Traffic stop results in seizure of 120 pounds of marijuana

On Behalf of | Jan 29, 2013 | Drug Charges |

Some readers in Memphis, Tennessee may be somewhat familiar with criminal law by watching movies and television shows related to the subject. However, when individuals must confront the criminal justice system for the first time, the experience may be very intimidating, particularly if they do not know and understand their rights.

One area of criminal law that can be especially confusing for individuals is search and seizure law. Such type of law relates to what police may lawfully do when searching an individual or his property. In cases involving drug charges, the legality of searches and seizures is often at issue. This is due to the Fourth Amendment’s exclusionary rule. This rule states that if evidence is obtained in an unlawful manner, it is inadmissible in a criminal trial.

Search and seizure cases are determined by the facts. For example, some individuals are arrested for drug charges after a traffic stop. Recently, a man was pulled over on the highway which resulted in a seizure of approximately 120 pounds of marijuana valued at $240,000. In another case, a man was stopped for a traffic violation and was subsequently arrested for speeding and driving under license suspension. After being arrested for those charges, police then performed an inventory search of the vehicle, where they discovered approximately eight pounds of marijuana.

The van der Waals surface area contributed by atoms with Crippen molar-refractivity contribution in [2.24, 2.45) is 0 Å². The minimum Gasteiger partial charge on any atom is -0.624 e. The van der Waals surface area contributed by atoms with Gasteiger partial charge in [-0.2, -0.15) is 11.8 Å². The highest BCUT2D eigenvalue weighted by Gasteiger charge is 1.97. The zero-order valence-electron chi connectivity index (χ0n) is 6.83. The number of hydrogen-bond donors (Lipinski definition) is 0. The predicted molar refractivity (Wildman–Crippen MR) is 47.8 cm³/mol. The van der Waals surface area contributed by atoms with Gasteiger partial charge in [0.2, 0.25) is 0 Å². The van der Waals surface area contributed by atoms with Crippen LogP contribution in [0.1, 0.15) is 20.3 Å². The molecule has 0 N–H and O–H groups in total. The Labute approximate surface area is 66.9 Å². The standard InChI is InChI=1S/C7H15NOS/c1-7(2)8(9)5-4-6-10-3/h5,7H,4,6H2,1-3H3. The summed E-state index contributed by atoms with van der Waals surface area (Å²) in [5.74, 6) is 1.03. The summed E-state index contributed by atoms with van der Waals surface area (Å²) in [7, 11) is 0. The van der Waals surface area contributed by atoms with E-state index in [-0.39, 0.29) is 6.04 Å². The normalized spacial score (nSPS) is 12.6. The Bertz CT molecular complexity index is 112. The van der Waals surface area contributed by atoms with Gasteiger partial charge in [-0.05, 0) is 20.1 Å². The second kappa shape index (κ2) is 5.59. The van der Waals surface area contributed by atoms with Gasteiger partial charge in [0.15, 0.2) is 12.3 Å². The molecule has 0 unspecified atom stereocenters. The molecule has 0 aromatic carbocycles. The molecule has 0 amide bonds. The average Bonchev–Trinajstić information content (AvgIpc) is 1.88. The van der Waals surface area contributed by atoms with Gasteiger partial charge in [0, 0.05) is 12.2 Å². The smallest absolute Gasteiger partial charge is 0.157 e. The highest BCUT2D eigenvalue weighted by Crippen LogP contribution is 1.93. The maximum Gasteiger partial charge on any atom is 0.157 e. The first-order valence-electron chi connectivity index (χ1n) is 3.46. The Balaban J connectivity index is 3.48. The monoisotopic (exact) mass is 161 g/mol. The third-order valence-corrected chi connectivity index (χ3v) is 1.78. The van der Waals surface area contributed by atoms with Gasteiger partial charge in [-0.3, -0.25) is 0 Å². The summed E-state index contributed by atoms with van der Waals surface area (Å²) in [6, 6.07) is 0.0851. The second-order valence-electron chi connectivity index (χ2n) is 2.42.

While it may seem unlawful for officers to arrest a person, and then later perform a search on his vehicle, there are exceptions to the Fourth Amendment’s warrant requirement. One such exception is that when a person is lawfully arrested, officers may perform an inventory search on the person, and seize the items found on him. This includes an inventory search of the person’s car if the car is being held by police, as it was in the case above.

While it is lawful for officers to search a car after it has been impounded, it is unlawful for them to tow the car for the sole purpose of searching it. It is important to note that legal issues may arise when searches like these are performed, including the basis for the arrest and how the officers acted in performing the search. Ultimately, in any search and seizure case, it is essential to have effective legal counsel to determine if the search and seizure was lawful, and to what extent an unlawful search would have on the related drug charges.

Source: WIS TV, “9 month undercover drug operation ends with multiple arrests,” Tenessa Jennings, Jan. 17, 2013


RSS Feed

FindLaw Network